The Emerald Atlas is a part of the Books of Beginning collection.
"A strong . . . new trilogy, invoking just a little Harry Potter and Series of Unfortunate Events along the way."—Realms of Fantasy
Siblings Kate, Michael, and Emma have been in one orphanage after another for the last ten years, passed along like lost baggage.
Yet these unwanted children are more remarkable than they could possibly imagine. Ripped from their parents as babies, they are being protected from a horrible evil of devastating power, an evil they know nothing about.
Before long, Kate, Michael, and Emma are on a journey through time to dangerous and secret corners of the world . . . a journey of allies and enemies, of magic and mayhem. And—if an ancient prophesy is true—what they do can change history, and it's up to them to set things right.
"A new Narnia for the tween set."—The New York Times
"[A] fast-paced, fully imagined fantasy."—Publishers Weekly
"Echoes of other popular fantasy series, from "Harry Potter" to the "Narnia" books, are easily found, but debut author Stephens has created a new and appealing read . . ."—School Library Journal, Starred Review
An Excerpt fromThe Emerald Atlas
The hat in question was owned by Mrs. Constance Lovestock. Mrs. Lovestock was a woman of some years, even greater means, and no children. She was not a woman who did things by half measures. Take her position on swans. She thought them the most beautiful, graceful creatures in the world.
“So graceful,” she said, “so elegant.”
When one approached her large and sumptuous house on the outskirts of Baltimore, one saw shrubbery cut to look like swans. Statues of swans taking flight. Fountains where a mother swan spat water at baby swans. A birdbath in the shape of a swan where lesser birds could have the honor of bathing. And, of course, actual swans gliding across the ponds that encircled the house, and who sometimes waddling, not as gracefully as one might have hoped, past ground-floor windows.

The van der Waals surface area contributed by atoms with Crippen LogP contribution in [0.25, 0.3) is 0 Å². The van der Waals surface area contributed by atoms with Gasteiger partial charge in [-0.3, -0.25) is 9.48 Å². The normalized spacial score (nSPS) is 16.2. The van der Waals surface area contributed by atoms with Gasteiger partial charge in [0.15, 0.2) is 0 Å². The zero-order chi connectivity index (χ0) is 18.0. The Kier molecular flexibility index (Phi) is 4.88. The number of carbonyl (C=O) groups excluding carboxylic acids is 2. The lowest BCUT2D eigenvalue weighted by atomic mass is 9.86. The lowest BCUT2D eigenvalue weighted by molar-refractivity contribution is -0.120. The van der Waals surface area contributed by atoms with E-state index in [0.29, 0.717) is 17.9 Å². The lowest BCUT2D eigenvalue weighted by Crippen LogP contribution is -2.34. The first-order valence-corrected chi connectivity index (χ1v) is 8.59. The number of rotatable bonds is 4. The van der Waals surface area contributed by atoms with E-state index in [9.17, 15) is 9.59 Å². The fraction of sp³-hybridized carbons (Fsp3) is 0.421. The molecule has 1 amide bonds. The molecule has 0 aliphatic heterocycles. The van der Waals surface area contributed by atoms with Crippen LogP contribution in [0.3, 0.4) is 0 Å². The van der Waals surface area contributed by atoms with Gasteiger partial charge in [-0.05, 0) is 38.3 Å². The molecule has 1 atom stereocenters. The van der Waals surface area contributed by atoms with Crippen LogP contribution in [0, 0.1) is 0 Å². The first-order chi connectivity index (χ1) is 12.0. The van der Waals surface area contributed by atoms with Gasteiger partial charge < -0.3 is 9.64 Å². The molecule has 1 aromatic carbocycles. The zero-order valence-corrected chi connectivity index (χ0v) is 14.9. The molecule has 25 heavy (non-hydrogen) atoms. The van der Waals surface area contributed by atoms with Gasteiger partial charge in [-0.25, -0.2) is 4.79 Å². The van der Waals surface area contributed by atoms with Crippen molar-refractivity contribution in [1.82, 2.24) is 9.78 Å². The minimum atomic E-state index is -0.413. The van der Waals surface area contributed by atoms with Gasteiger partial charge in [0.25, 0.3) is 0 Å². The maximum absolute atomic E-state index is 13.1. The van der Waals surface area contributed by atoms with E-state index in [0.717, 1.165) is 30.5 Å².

“I do nothing,” Mrs. Lovestock was proud of saying, “by half measure.”
And so it was one night near the beginning of December, while sitting before the fire with her husband, Mr. Lovestock—who took a vacation by himself every summer supposedly to collect beetles, but actually to hunt swans at a private reserve in Florida, blasting them at near-point-blank range with a mad grin on his face—so it was that Mrs. Lovestock sat up on the swan-shaped couch where she had been knitting and announced, “Gerald, I am going to adopt some children.”
Mr. Lovestock took the pipe from his mouth and made a thoughtful sound. He had heard clearly enough what she said. Not “a child.” Rather “some children.” But long years had taught him the futility of direct confrontation with his wife. He decided it wisest to give up some ground with a combination of ignorance and ?flattery.
“Why, my dear, that is a fabulous idea. You’d make a wonderful mother. Yes, let’s do adopt a child.”
Mrs. Lovestock tutted sharply. “Don’t toy with me, Gerald. I have no intention of adopting just one child. It’d hardly be worth the effort. I think I shall begin with three.” Then she stood, indicating the discussion was over, and strode out of the room.